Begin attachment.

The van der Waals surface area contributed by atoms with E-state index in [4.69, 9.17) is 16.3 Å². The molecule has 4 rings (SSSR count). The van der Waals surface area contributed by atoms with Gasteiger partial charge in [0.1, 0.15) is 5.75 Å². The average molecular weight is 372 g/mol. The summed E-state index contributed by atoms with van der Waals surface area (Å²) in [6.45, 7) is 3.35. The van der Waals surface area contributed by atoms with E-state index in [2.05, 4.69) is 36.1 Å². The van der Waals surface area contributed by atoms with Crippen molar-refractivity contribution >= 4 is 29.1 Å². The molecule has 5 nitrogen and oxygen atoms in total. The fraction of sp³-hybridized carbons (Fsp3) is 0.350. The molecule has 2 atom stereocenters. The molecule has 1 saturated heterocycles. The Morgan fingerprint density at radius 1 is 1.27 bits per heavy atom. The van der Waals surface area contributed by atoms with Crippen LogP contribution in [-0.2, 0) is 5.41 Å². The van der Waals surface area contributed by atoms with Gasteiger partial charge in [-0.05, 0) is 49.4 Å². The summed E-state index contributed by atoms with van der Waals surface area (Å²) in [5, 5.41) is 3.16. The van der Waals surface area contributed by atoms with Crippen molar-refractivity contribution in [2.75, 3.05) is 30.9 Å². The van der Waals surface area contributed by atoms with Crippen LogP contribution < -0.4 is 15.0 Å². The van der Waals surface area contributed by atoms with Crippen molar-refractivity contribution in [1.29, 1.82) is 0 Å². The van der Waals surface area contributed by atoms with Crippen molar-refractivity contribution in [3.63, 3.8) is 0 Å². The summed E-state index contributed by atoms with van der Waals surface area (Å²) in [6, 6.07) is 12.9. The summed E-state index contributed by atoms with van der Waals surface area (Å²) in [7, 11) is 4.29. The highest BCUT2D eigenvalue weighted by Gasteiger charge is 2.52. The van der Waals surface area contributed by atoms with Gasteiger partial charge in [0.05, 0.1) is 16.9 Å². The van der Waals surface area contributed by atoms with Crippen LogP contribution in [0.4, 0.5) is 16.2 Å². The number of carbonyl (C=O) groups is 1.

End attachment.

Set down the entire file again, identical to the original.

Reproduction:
The van der Waals surface area contributed by atoms with E-state index in [4.69, 9.17) is 16.3 Å². The molecule has 4 rings (SSSR count). The van der Waals surface area contributed by atoms with Gasteiger partial charge in [0.1, 0.15) is 5.75 Å². The average molecular weight is 372 g/mol. The summed E-state index contributed by atoms with van der Waals surface area (Å²) in [6.45, 7) is 3.35. The van der Waals surface area contributed by atoms with E-state index in [2.05, 4.69) is 36.1 Å². The van der Waals surface area contributed by atoms with Crippen molar-refractivity contribution >= 4 is 29.1 Å². The molecule has 5 nitrogen and oxygen atoms in total. The fraction of sp³-hybridized carbons (Fsp3) is 0.350. The molecule has 2 atom stereocenters. The molecule has 1 saturated heterocycles. The Morgan fingerprint density at radius 1 is 1.27 bits per heavy atom. The van der Waals surface area contributed by atoms with Crippen LogP contribution in [-0.2, 0) is 5.41 Å². The van der Waals surface area contributed by atoms with Gasteiger partial charge in [-0.05, 0) is 49.4 Å². The summed E-state index contributed by atoms with van der Waals surface area (Å²) in [5, 5.41) is 3.16. The van der Waals surface area contributed by atoms with Crippen molar-refractivity contribution in [2.75, 3.05) is 30.9 Å². The van der Waals surface area contributed by atoms with Crippen LogP contribution < -0.4 is 15.0 Å². The van der Waals surface area contributed by atoms with Crippen molar-refractivity contribution in [1.29, 1.82) is 0 Å². The van der Waals surface area contributed by atoms with Crippen molar-refractivity contribution in [3.63, 3.8) is 0 Å². The summed E-state index contributed by atoms with van der Waals surface area (Å²) in [6, 6.07) is 12.9. The summed E-state index contributed by atoms with van der Waals surface area (Å²) in [7, 11) is 4.29. The highest BCUT2D eigenvalue weighted by Gasteiger charge is 2.52. The van der Waals surface area contributed by atoms with Gasteiger partial charge in [0.05, 0.1) is 16.9 Å². The van der Waals surface area contributed by atoms with Crippen LogP contribution in [0.4, 0.5) is 16.2 Å². The number of carbonyl (C=O) groups is 1.